SDSU partners with Bartell Hotels to enhance English competence in hospitality workers

SDSU Imperial Valley’s Professional Skills Development Center developed a custom English learning program tailored to Bartell Hotels employees.

Monday, March 4, 2024
Instructor Elias Oceguera, SDSU Associate Vice President Dr. Cristina Alfaro, Hilton Harbor Island maintenance engineer Ivan Castro and Bartell Hotels Vice President Lydia Bartell at the English as a Second Language certification ceremony Feb. 14.
Instructor Elias Oceguera, SDSU Associate Vice President Dr. Cristina Alfaro, Hilton Harbor Island maintenance engineer Ivan Castro and Bartell Hotels Vice President Lydia Bartell at the English as a Second Language certification ceremony Feb. 14.

Ivan Castro spoke only Spanish when he came to the U.S. from Mexico 25 years ago. While he learned  some English over time, he wasn’t fluent, and the language barrier stubbornly weighed on his upward mobility at work and his day-to-day life.

Now the language roadblock is coming down for Castro and other previously non-English speaking employees at San Diego-based Bartell Hotels, thanks to a first of its kind collaboration between the hospitality chain and San Diego State University.

English as a Second Language with an Emphasis on Hospitality is a new four-month course created by the Professional Skills Development Center at SDSU Imperial Valley in partnership with Bartell Hotels, which covers the costs for its employees. The company has about 1,000 workers, one third of whom do not speak English.

Enrollees spend two hours after work, twice a week, learning how to use English effectively in the workplace from instructors at the Professional Skills Development Center. Following an assessment, English learners are grouped together based on fluency, with most participants falling into beginner or intermediate categories. Instructors weave customer service language skills into the 80-hour program.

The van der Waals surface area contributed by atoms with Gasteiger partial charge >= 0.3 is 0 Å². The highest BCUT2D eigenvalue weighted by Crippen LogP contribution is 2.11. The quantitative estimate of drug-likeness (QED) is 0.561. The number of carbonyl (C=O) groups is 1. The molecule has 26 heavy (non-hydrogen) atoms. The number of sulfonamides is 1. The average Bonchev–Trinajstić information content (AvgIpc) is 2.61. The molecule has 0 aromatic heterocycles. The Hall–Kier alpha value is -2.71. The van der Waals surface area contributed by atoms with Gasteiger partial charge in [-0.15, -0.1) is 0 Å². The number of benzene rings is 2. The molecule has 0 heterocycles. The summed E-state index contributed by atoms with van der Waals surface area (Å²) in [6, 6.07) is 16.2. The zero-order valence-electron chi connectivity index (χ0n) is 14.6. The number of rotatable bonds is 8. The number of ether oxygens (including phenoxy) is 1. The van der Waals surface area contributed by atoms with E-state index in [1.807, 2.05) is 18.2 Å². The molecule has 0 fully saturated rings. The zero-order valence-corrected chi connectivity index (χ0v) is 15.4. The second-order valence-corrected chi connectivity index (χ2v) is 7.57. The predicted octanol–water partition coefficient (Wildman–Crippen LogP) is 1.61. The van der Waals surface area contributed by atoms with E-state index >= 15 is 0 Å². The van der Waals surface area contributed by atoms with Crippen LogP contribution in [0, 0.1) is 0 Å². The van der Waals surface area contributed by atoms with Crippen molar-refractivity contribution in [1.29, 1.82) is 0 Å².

The initial pilot attracted just three students. The second round, however, saw 20 employees take part, many of them 30 or older in their 30s, 40s and 50s. A course completion ceremony on Feb. 14 celebrated their achievement.

Both SDSU and Bartell Hotels hope even more employees will sign up when the course reopens in coming months.

Castro has been a maintenance engineer at Hilton Harbor Island, a Bartell Hotels property, for seven years. Part of the intermediate class, his English improved to the point where he has added responsibilities, such as interacting with the hotel’s outside vendors.

“This is my first-time studying English with a college, and the classes are amazing,” he said. “I have a couple of team members who don’t speak Spanish, and they tell me, oh, your English sounds really good than before you started to learn in this school. I am so grateful and still learning.”

Nearly 10.5 million Californians speak Spanish at home, according to U.S. Census data compiled by the Migration Policy Institute, a think tank. Sixty-one percent are bilingual. But 39%  have “limited English proficiency” and may be entitled to translation services in certain situations under federal law.